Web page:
The EU budget ‘victory’ cheers go on in the Commons, but the facts seem to have been lost in the Prime Minister’s ‘triumph’. What the cheering Tories can’t quite grasp is that all that came out of the European Council last week was an agreed position to make cuts in the EU’s long term budget. That’s all, an ‘agreed position’. It was not a deal. Under the Lisbon Treaty, there is no deal until the European Parliament agrees to one: and the Parliament is in no mood to agree any cuts in EU spending.

And if the Council and the Parliament cannot reach an agreement? The Parliament would be delighted. EU spending would stay at the 2013 ceiling of well over a trillion euros, tens of billions above last week’s agreed position of €960 billion.

So to anyone watching from Brussels, Cameron’s victory celebrations look very odd. Either the PM doesn’t know the procedures for how the budget is agreed – is it possible he still imagines the Council has the same powers as in Margaret Thatcher’s time? – or he is pretending he’s had a great triumph as a ‘proof’ that he can renegotiate successfully with an unwilling EU.

It is unlikely Martin Schulz, the German socialist who is president of the European Parliament, cares what the answer is to that one. He is busy getting on with blocking the cuts, and – added personal bonus – humiliating a British Conservative. All that is needed in the parliament to over-turn the agreed position is an absolute majority vote against it. The vote is planned for March, Already the four main groups in the Parliament, representing 80 percent of the votes, have come out to back Schulz. To make sure the vote is certain, the groups will put into play Rule 169 of the Parliament’s Rules of Procedure, allowing for a secret ballot: ‘When a request for a secret ballot is submitted by at least one fifth of the component Members of Parliament before voting begins, Parliament must hold such a vote.’ So it’s a dead cert if Schulz wants it, and he does.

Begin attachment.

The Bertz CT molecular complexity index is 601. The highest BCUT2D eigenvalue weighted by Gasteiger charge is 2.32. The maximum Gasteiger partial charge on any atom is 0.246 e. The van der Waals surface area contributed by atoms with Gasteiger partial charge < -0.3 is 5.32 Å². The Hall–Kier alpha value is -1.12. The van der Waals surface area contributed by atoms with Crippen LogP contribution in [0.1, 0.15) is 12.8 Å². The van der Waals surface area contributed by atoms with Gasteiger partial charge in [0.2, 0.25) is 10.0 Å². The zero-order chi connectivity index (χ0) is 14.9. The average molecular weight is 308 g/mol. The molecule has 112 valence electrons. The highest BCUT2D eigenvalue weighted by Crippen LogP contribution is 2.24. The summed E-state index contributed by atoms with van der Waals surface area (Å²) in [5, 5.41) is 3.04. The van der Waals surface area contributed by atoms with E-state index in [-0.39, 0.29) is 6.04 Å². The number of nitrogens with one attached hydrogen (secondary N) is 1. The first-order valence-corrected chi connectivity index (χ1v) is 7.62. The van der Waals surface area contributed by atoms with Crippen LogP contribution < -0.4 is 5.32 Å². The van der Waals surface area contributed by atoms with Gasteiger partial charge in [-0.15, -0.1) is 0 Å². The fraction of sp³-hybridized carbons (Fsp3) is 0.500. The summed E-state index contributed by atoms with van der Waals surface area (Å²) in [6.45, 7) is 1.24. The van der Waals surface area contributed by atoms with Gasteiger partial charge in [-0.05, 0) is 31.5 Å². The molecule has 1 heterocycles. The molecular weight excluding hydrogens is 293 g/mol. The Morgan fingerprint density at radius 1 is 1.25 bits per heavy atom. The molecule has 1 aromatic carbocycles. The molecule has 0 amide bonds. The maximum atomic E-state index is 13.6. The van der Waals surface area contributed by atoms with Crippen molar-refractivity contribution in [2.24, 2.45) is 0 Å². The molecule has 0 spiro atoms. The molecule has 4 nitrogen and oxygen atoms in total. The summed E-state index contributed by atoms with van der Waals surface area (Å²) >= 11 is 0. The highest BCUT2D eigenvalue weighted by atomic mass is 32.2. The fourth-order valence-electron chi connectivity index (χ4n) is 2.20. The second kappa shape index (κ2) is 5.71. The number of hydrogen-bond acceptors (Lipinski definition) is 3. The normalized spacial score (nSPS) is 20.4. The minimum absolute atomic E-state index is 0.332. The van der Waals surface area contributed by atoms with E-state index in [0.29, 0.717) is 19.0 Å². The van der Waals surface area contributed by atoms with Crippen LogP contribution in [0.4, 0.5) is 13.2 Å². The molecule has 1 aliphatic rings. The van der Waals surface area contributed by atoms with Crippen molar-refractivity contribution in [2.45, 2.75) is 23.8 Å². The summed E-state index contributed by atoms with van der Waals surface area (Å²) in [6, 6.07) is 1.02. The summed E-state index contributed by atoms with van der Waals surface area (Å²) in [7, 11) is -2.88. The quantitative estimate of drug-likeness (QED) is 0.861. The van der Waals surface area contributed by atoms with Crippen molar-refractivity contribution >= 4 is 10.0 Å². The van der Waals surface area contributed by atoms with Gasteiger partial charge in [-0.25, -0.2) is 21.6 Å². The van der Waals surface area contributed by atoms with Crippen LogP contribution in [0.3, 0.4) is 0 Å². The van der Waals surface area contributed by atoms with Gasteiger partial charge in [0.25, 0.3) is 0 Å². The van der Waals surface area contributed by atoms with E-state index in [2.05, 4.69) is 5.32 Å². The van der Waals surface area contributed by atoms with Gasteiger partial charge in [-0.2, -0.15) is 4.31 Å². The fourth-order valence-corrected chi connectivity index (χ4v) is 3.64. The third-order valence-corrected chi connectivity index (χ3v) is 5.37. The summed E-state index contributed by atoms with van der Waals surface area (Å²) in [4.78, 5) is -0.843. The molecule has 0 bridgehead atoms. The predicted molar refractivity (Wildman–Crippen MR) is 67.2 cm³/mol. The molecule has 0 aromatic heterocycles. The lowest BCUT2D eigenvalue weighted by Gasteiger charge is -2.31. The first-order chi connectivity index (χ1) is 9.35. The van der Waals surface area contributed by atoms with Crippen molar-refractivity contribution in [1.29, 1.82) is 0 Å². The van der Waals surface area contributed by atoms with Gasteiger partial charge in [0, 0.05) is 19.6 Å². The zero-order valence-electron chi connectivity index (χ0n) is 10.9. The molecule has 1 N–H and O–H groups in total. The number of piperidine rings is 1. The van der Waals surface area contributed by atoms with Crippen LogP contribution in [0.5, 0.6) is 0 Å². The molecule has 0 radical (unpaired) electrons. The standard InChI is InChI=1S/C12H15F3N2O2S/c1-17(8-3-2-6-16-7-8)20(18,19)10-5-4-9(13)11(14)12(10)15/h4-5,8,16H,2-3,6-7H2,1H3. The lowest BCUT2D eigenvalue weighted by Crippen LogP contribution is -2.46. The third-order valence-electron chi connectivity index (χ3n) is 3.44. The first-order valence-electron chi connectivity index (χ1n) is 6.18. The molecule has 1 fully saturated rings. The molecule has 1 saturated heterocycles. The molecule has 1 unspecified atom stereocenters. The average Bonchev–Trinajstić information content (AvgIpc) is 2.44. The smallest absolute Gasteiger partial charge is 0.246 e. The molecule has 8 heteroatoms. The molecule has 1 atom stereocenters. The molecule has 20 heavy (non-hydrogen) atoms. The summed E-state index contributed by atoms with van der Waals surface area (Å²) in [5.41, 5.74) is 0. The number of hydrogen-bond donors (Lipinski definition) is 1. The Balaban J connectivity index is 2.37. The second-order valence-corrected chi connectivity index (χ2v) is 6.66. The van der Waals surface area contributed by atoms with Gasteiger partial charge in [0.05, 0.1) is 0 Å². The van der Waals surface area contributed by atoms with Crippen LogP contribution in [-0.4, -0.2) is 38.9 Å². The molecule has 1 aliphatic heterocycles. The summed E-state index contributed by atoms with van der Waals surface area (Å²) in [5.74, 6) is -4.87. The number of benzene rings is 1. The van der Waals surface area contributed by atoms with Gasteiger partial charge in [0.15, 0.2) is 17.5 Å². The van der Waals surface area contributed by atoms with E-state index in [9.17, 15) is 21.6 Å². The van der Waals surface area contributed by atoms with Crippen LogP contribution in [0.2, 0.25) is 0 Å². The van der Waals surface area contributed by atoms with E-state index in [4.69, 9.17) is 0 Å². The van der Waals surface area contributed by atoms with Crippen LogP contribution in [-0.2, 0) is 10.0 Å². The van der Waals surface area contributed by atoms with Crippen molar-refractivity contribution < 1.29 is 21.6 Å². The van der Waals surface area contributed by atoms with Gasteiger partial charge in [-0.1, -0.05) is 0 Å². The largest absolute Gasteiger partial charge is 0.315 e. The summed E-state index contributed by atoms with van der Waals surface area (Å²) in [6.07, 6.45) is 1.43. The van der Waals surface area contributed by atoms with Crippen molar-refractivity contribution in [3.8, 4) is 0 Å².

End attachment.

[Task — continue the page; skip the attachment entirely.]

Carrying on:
But why in secret? To stop national parliaments threatening their MEPs over how they vote. The word at the Parliament is that the secret ballot is meant in particular to protect Polish MEPs, some of whom want a bigger EU budget but fear reprisals by Donal Tusk’s Civic Platform party. Schulz’s excuse for this kind of behaviour is: ‘We are the voice of the people.’

Among the other leaders in the Parliament lining up with Schulz are Daniel Cohn-Bendit, co-chairman of the Greens but more famous as Dany the Red of the Paris student riots of 1968. Also Guy Verhofstadt, former Belgian prime minister, now leader of the liberal group in the Parliament and founder member of the Spinelli group. The group is named after Altieri Spinelli (1907-1986) an Italian Leninist turned Stalinist whose goal in Europe was ‘the definitive abolition of the division of Europe into national sovereign states’.   The group today denounces countries which ‘cling to national sovereignties’.

As I say, this lot and their allies control 80 percent of the vote in the Parliament. Backing them are the Commission elite, who have already sent out a warning to Cameron that ‘the summit was only the first chapter of the story’. Not quite VE day, then.

Tags: EU Budget, Europe, UK politics